Let’s see what the researchers have to say.
Researchers have suggested L-Tyrosine might:
Improve memory in stressful multitasking situations
In this study (of questionable quality), tyrosine supplementation was found to enhance accuracy and improve retrieval on working memory tasks. It failed to affect cognition related to mass, visual tasks, or auditory tasks. Researchers said that tyrosine might be good for maintaining mental performance and scenarios when it is compromised, including multitasking.
Maintain mental sharpness during sleep deprivation
In this study, researchers administered tyrosine to subject during an episode of what we all know as an “all nighter.” Subjects had to stay awake overnight, a total of over 24 hours without sleeping, performing mental tests and mood tests throughout. Six hours into the experiment, half the subjects received tyrosine, the other, placebo. Researchers reported tyrosine seemed to maintain brainpower against the usual dolling effects associated with overworking and not getting enough sleep.
Support the brain during combat training
In this small study, military cadet undergoing combat training took five daily serving of a protein drink fortified with tyrosine, or placebo. Researchers tested the subjects before supplementation and six days after, when the study concluded. They reported that tyrosine was linked to better performance on memory tests and tracking tests versus placebo, and that it seemed to reduce the effects of stress and fatigue on mental performance.
Promotes cognitive performance under cold stress
This study investigated how tyrosine supplements might influence mental, physical, and psycho motor performance in subjects who had been dunked in cold water that reduce their core temperature. Researchers reported that the tyrosine group seems to maintain function on match to sample cognitive tests and marksmanship tests; placebo group performance decreased 18% and 14% in those tests, respectively.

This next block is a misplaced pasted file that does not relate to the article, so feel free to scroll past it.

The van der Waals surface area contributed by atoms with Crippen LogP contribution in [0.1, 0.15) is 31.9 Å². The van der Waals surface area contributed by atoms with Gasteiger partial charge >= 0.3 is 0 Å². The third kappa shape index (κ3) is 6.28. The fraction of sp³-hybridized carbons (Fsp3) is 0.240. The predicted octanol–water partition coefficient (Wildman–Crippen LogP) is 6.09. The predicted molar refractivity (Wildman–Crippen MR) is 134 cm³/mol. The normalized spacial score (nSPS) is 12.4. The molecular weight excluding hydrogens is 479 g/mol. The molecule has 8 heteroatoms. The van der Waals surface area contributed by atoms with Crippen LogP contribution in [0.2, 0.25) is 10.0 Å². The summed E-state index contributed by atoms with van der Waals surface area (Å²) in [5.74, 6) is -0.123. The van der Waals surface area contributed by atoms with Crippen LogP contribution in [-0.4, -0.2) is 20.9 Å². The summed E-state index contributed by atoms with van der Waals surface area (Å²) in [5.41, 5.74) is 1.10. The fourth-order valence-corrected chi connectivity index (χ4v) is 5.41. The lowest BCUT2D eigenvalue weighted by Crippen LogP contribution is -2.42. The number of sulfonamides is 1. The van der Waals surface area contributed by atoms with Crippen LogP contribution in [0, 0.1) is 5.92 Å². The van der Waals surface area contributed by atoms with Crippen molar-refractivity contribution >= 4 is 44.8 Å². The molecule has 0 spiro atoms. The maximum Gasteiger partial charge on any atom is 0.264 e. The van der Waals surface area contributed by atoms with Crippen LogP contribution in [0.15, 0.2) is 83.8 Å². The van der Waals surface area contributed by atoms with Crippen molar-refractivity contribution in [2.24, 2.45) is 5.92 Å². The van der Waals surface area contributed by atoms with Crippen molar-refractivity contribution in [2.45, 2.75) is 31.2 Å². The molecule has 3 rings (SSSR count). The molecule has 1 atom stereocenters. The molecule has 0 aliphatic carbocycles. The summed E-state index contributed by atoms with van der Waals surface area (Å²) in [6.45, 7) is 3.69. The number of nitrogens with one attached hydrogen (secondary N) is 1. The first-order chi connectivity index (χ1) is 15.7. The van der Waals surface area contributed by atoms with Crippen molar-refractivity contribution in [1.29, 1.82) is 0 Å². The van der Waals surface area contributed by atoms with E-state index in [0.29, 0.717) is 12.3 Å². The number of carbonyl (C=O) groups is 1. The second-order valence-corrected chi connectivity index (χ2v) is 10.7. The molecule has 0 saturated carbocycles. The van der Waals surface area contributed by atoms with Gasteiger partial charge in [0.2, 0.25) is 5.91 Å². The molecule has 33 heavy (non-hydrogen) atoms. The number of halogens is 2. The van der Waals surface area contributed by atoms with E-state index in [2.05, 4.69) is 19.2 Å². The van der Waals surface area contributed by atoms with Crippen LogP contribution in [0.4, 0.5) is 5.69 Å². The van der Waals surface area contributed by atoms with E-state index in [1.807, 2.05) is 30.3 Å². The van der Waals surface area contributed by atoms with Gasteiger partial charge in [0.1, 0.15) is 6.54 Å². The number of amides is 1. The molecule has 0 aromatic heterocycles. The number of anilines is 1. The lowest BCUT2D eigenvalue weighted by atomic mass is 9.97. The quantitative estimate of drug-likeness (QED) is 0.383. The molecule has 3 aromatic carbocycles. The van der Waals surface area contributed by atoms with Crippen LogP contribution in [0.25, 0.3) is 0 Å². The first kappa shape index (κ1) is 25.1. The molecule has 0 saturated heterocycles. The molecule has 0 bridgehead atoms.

How to Take Tyrosine
- Studies use a dosage range of 100 – 300 milligrams per kilogram of bodyweight daily.
- Retail Tyrosine supplements are around 500 to 1500 mg daily, in tablets & capsules
- N-Acetyl-L-Tyrosine (NALT) is a stronger form, so dosage may be lower
L-Tyrosine vs. N-Acetyl-L-Tyrosine
Which is better?
Regular L-Tyrosine is actually the El Cheapo form of this powerhouse nootropic.
N-Acetyl-L-Tyrosine (NALT) is the good stuff.
NALT has an extra acetyl group, a slight chemical change that makes it more bioavailable, meaning more of it reaches your bloodstream, more easily. It’s a premium form, a little more expensive, but I buy it ’cause it’s worth it.
My Experience With N-Acetyl-L-Tyrosine
My favorite nootropic stack supplies 175 mg of N-Acetyl-L-Tyrosine, so I am getting this one on a regular basis. But in a stack, it’s impossible to isolate and assess NALT’s unique benefits.
Luckily for you, I have also taken N-Acetyl-L-Tyrosine in a much simpler formula that stacks it with vitamin B6 and folate (to assist the conversion process, allegedly). This kinda-standalone supplement delivers 300 mg of NALT per serving, as one big, chalky tablet. Check it:
In my experience, N-Acetyl-L-Tyrosine is a nootropic that delivers tangible benefits.
For me, this wasn’t so much a reduction of stress, but an acceleration of recovery. I have noticed that when working intensely (and stressing) while taking N-Acetyl-L-Tyrosine, I seem to bounce back better after long, difficult workdays. A good night sleep and some N-Acetyl-L-Tyrosine, I find that I wake up more refreshed and tend to have a much better second day in terms of work productivity and even mood.
I take NALT every day when I take my nootropic stack supplement. I still keep the horse tablets around too, and take them occasionally as a booster when life is especially hectic or stressful.
Is L-Tyrosine A Good Nootropic?
I say YES. In fact, I am going to go one step beyond and say N-Acetyl-L-Tyrosine is one of the best nootropics, and a smart one to include your brain health regimen. This is especially true if you are performance-driven, like to multitask, and extend yourself too much mentally. That stress is not doing your brain chemistry any favors, but Tyrosine can help.
Overall Nootropic Power Rating